This comparative dictionary of the Wakashan family, now nearing completion,
contains ca. 2100 reconstructed sets of both stems and suffixes/clitics
covering the Proto-Wakashan, Proto-Nootkan, and Proto-Kwakiutlan stages.
The data has been gathered from all available published sources plus the
extensive manuscript material left by Sapir, Swadesh and Haas.
The field of comparative Wakashan is fortunate in that work of high quality
was produced on these languages in the early decades of the last century by
some of America’s most prestigious descriptive linguists. This produced a
solid basis on which others have since built. As a result of these efforts
the situation has been reached today where a comparative dictionary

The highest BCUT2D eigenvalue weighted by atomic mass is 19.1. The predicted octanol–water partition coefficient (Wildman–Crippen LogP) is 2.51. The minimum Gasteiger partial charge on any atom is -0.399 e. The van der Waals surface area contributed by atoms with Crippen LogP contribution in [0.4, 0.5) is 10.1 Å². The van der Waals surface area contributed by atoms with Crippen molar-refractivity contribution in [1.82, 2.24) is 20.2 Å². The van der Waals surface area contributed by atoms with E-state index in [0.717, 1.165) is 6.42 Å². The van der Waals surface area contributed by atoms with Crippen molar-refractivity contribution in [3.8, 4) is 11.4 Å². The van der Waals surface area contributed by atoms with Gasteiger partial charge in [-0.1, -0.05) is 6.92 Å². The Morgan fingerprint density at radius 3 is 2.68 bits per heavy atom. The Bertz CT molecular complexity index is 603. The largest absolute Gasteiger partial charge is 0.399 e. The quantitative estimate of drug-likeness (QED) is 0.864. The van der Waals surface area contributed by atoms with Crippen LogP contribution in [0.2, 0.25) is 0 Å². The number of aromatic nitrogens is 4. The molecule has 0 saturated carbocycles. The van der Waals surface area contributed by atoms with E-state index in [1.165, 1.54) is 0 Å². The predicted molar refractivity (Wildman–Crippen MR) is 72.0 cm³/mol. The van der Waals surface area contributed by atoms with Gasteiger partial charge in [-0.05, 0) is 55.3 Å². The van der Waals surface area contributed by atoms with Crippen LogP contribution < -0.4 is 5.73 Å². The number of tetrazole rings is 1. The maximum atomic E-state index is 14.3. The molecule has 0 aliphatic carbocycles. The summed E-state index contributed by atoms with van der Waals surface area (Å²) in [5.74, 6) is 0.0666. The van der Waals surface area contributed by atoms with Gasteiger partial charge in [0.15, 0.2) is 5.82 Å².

covering all the languages of the family can be undertaken. The
archaeological record on the west coast of Vancouver Island, the Wakashan
homeland, has been continuous since at least 2800 BC, with finds indicative
of marine mammal hunting that go back to the earliest period. It is
reasonable to suppose that the language spoken by the people who left these
traces was Proto-Wakashan.
The question of the deeper genetic relations of the family has aroused much
controversy, with the Sapir/Swadesh 'Mosan' hypothesis, relating Wakashan,
Salishan and Chemakuan, in the forefront. The present dictionary is neutral
on such matters, confining itself to reconstructing Proto-Wakashan. This is
an essential step in sorting out the role of the various families involved
in producing the complex linguistic mix of the Northwest Coast area.